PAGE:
Cordilleran Section - 113th Annual Meeting - 2017

Paper No. 6-3
Presentation Time: 9:15 AM


MONTIEL, Daniel1, DIMOVA, N.T.1, ANDREO, Bartolome2, PRIETO, Jorge2, GARCIA-ORELLANA, Jordi3 and RODELLAS, Valenti4, (1)Department of Geological Sciences, University of Alabama, Tuscaloosa, AL 35487, (2)Department of Geology, University of Malaga, Malaga, 29590, Spain, (3)Department of Physics, Autonomous University of Bacelona, ICTA-ICP (Z), Bellaterra, Bellaterra, 08193, Spain, (4)CEREGE, Aix-Marseille Université, Coll France, 13545 Aix-en-Provence, France, Aix-en-Provence, 13545, France; Department of Physics, Autonomous University of Bacelona, ICTA-ICP (Z), Bellaterra, Bellaterra, 08193, Spain,

Almost half of the Mediterranean Sea coastline is comprised of karstic carbonate deposits. Coastal karst aquifers play a key role in regional socioeconomics by providing water to coastal populations and serving as a conduit of nutrients to the sea though submarine groundwater discharge (SGD) that impacts coastal ecosystems. Thus, localizing and quantifying SGD is crucial to assess coastal aquifers water budgets. However, due to its highly heterogeneous spatial and temporal distribution in karst systems, assessing SGD may be challenging, and thus attempts often fail.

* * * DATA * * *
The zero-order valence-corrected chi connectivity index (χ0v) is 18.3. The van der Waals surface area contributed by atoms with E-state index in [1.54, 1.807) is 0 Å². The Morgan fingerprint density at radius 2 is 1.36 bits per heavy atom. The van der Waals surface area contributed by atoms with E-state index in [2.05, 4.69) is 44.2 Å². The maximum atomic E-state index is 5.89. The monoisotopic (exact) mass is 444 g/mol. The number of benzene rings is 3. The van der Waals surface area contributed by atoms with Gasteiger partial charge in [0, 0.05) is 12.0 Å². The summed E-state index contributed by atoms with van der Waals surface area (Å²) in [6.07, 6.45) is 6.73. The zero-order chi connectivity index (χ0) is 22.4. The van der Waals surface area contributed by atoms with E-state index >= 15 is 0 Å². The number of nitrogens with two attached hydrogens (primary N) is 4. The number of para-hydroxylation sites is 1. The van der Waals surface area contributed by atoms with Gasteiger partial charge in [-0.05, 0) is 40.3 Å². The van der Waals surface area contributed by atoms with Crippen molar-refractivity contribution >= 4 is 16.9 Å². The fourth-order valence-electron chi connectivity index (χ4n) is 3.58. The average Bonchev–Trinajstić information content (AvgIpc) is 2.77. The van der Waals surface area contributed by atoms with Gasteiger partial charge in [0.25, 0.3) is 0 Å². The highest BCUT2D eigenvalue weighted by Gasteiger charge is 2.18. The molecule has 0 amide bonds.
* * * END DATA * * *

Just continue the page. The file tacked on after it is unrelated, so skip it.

We examined the SGD budget of a 16-km shoreline in the Maro-Cerro Gordo Protected Coastal Area (Southern Spain) for almost two years and found that even within this small area, there are at least four different mechanism of discharge to the ocean: diffusive flow through coastal sediments, deep submarine springs, emerged coastal springs, and groundwater-fed creeks.We adopted four different approaches (i.e. salinity mixing models, seepage meters, 222Rn and 224Ra mass balances) to adequately assess each mode of SGD. Additionally, we estimated SGD-derived nitrate fluxes (SGD-N) to coastal waters comparing an intensely populated area with the protected zone.

We found that the total fresh SGD in the study area ranges between 3.6 and 2.4·106 m3 year-1 during wet and dry periods, which can be taken into account for future water resources management. SGD-N is significantly higher (2.7 – 1.9·105 mol year-1) in the unprotected highly developed area; while in the protection zone, with nearly inexistent anthropogenic impact, SGD-N only represents 9.3 – 5.6·104 mol year-1. Extensive nitrate delivery in the unprotected zone occurs in the presence of endemic and endangered species that are rapidly disappearing, therefore, we propose to extend the protection zone as a measure to preserve their remaining population.